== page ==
As seen above, sigma bonds have a larger area of bonding overlap. Because of the difference in overlap, sigma and pi bonds differ in bonding strength. This larger area of overlap corresponds to a higher chance of finding valence electrons between the nuclei of the atoms. Additionally, the electrons are closer to the nuclei, so the sigma bond is stronger.

While a single sigma bond is stronger than a pi bond, when they are both present (such as in double and triple bonds) its combined strength is greater than that of a single bond.

Next, we shall look at some examples of sigma and pi bonds in different molecules so that you are more familiar with the orbital interactions associated with each bond.

Examples of Sigma and Pi Bonds

The diagram above shows that sigma bonds can occur between the overlap of two s atomic orbitals, one s orbital and one p orbital or two p orbitals. Another type of interaction that creates sigma bonding is the overlap of two hybridized atomic orbitals such as sp-sp. Pi bonds are usually formed exclusively by the side-to-side overlap of non hybridized p orbitals. Here is a handy table below that provides examples of each type of interaction!

Type of BondOverlapping Atomic Orbitals Example Molecules
sigmas-sH2, H-H
sigmap-pF2, F-F
sigmahead on head s-pHCl, H-Cl
sigmasp2-sp2C=C in C2H4
pi bondsside to side p-pO=O in O2

Table 2. Examples of sigma and pi bonds. Source: Tallya Lutfak, StudySmarter Original

We are now going to explore some examples of sigma and pi bonds in the context of multiple bonds and identify how many sigma and pi bonds exist in double and triple bonds.

Sigma and Pi Bonds in Double Bonds

Some examples of molecules with double bonds are listed below

  • O2 or O=O
  • NO or N=O
  • CO2 or O=C=O

Double bonds occur between two atoms that share four electrons (two electron pairs).

Remember that the first covalent bond to form between two atoms is always a sigma bond and the second and third bonds are pi bonds. So with this information, how many sigma and pi bonds do you think are found in a double bond?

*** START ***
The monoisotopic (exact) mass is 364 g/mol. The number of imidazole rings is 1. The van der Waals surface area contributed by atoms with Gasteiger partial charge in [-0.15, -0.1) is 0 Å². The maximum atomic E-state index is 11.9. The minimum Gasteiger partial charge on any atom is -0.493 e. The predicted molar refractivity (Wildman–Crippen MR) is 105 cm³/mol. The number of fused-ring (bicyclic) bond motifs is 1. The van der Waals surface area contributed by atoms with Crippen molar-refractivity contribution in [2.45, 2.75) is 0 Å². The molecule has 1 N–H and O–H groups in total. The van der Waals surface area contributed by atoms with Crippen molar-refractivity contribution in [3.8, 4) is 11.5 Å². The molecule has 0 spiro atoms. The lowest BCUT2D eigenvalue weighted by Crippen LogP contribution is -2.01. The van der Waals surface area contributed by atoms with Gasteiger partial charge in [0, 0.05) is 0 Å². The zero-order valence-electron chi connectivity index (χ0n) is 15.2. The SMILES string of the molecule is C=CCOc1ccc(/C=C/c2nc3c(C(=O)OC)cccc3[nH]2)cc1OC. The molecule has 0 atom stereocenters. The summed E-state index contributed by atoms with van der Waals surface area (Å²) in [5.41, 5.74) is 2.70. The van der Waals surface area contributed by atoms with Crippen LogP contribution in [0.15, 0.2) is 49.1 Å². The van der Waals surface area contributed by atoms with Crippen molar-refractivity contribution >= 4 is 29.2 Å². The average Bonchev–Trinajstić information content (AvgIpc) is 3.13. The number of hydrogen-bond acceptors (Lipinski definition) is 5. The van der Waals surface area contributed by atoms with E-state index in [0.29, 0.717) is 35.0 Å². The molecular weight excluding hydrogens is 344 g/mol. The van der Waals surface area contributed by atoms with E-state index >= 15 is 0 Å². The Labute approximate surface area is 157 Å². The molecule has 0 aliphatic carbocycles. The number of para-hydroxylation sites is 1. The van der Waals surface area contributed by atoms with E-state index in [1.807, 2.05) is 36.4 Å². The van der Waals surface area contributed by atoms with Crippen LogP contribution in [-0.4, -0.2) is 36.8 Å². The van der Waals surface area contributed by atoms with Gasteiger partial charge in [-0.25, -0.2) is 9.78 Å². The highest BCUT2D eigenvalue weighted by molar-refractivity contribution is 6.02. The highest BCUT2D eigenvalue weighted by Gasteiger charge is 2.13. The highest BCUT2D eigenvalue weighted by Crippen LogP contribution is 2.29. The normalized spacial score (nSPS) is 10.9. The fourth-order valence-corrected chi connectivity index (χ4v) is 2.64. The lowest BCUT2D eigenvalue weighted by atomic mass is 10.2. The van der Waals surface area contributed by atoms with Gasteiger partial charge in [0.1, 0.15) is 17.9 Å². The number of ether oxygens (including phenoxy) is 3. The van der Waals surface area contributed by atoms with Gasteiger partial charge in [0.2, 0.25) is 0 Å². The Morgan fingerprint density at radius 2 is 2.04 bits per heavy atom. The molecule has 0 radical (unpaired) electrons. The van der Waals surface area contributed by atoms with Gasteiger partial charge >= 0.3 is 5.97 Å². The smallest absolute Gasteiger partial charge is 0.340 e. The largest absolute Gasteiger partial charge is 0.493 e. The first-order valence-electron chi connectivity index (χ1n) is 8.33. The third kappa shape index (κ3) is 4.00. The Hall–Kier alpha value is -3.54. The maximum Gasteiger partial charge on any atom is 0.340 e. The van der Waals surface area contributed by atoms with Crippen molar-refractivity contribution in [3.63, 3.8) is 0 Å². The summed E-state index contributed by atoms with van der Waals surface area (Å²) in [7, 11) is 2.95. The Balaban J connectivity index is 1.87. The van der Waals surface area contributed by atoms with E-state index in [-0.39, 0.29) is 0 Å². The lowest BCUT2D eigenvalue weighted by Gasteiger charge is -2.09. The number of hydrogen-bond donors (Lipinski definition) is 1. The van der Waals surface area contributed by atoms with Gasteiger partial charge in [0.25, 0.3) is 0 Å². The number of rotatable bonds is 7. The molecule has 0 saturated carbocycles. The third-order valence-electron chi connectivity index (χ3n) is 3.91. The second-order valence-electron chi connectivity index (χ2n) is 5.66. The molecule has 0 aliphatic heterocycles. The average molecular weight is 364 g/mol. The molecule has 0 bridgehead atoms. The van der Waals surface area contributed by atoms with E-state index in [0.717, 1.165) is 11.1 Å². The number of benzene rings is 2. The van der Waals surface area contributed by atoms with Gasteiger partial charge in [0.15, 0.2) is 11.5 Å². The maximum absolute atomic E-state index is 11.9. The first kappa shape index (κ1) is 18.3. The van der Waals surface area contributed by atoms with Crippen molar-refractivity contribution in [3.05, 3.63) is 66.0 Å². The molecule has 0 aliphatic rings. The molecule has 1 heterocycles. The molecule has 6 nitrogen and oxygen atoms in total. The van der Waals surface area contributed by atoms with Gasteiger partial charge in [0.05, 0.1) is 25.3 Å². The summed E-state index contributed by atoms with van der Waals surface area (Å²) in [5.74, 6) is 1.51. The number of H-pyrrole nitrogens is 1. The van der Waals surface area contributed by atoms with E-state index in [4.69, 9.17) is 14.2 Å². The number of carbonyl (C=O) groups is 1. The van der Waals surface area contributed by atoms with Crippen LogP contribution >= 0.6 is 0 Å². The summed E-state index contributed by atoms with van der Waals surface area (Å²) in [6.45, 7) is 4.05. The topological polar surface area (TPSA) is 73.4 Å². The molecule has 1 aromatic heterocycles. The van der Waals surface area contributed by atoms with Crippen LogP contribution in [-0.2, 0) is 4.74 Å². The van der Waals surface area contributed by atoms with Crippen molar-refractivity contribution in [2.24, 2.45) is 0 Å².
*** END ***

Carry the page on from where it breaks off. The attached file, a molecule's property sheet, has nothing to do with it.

If you said one sigma bond and one pi bond, you are correct! A double bond is always made up of one sigma bond and one pi bond. But why is this the case?

A single bond is always a sigma bond and two sigma bonds cannot exist between the same atoms. Once a sigma bond is formed with head-to-head overlap, the only other way for two atoms to share electrons is through the side-to-side overlap of a pi bond.

Sigma and Pi Bonds in Triple Bonds

Some examples of molecules with triple bonds are listed below

  • N2 or
  • C2H2 or H - - H
  • CO or

Triple bonds occur between two atoms that share six electrons (three electron pairs).

How many sigma and pi bonds exist in a triple bond? If you said one sigma bond and two pi bonds, you are correct again! A triple bond is always made up of one sigma bond and two pi bonds.

Counting Sigma and Pi Bonds Practice Problems

Now that we know what sigma and pi bonds are and when they appear in single, double, and triple bonds, the only thing left is to put our knowledge into action!

When a question deals with counting how many sigma and pi bonds are present in a certain molecule, it may give you a condensed version of the structural formula or a full Lewis structure. If you are only given a condensed formula, you need to make sure you can accurately draw the Lewis diagram yourself. If you need a refresher, check out Lewis Dot Diagram.